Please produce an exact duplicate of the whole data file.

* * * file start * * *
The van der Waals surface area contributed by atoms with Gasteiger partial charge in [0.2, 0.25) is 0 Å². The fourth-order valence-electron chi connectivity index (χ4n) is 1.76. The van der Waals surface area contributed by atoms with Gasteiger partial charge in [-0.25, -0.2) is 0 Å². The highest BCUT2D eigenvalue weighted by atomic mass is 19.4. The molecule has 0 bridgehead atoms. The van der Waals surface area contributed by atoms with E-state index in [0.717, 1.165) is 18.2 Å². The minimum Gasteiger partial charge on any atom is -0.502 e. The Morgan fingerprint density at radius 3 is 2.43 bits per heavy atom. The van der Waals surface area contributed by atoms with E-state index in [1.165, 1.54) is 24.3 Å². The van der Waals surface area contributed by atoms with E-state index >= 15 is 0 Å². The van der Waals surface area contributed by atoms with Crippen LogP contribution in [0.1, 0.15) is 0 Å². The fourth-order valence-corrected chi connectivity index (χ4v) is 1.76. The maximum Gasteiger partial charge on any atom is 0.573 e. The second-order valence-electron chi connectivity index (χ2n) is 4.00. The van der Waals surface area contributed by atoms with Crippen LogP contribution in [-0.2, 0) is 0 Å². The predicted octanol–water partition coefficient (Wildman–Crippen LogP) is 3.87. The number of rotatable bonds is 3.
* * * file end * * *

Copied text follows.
The van der Waals surface area contributed by atoms with Gasteiger partial charge in [0.2, 0.25) is 0 Å². The fourth-order valence-electron chi connectivity index (χ4n) is 1.76. The van der Waals surface area contributed by atoms with Gasteiger partial charge in [-0.25, -0.2) is 0 Å². The highest BCUT2D eigenvalue weighted by atomic mass is 19.4. The molecule has 0 bridgehead atoms. The van der Waals surface area contributed by atoms with E-state index in [0.717, 1.165) is 18.2 Å². The minimum Gasteiger partial charge on any atom is -0.502 e. The Morgan fingerprint density at radius 3 is 2.43 bits per heavy atom. The van der Waals surface area contributed by atoms with E-state index in [1.165, 1.54) is 24.3 Å². The van der Waals surface area contributed by atoms with E-state index >= 15 is 0 Å². The van der Waals surface area contributed by atoms with Crippen LogP contribution in [0.1, 0.15) is 0 Å². The fourth-order valence-corrected chi connectivity index (χ4v) is 1.76. The maximum Gasteiger partial charge on any atom is 0.573 e. The second-order valence-electron chi connectivity index (χ2n) is 4.00. The van der Waals surface area contributed by atoms with Crippen LogP contribution in [-0.2, 0) is 0 Å². The predicted octanol–water partition coefficient (Wildman–Crippen LogP) is 3.87. The number of rotatable bonds is 3.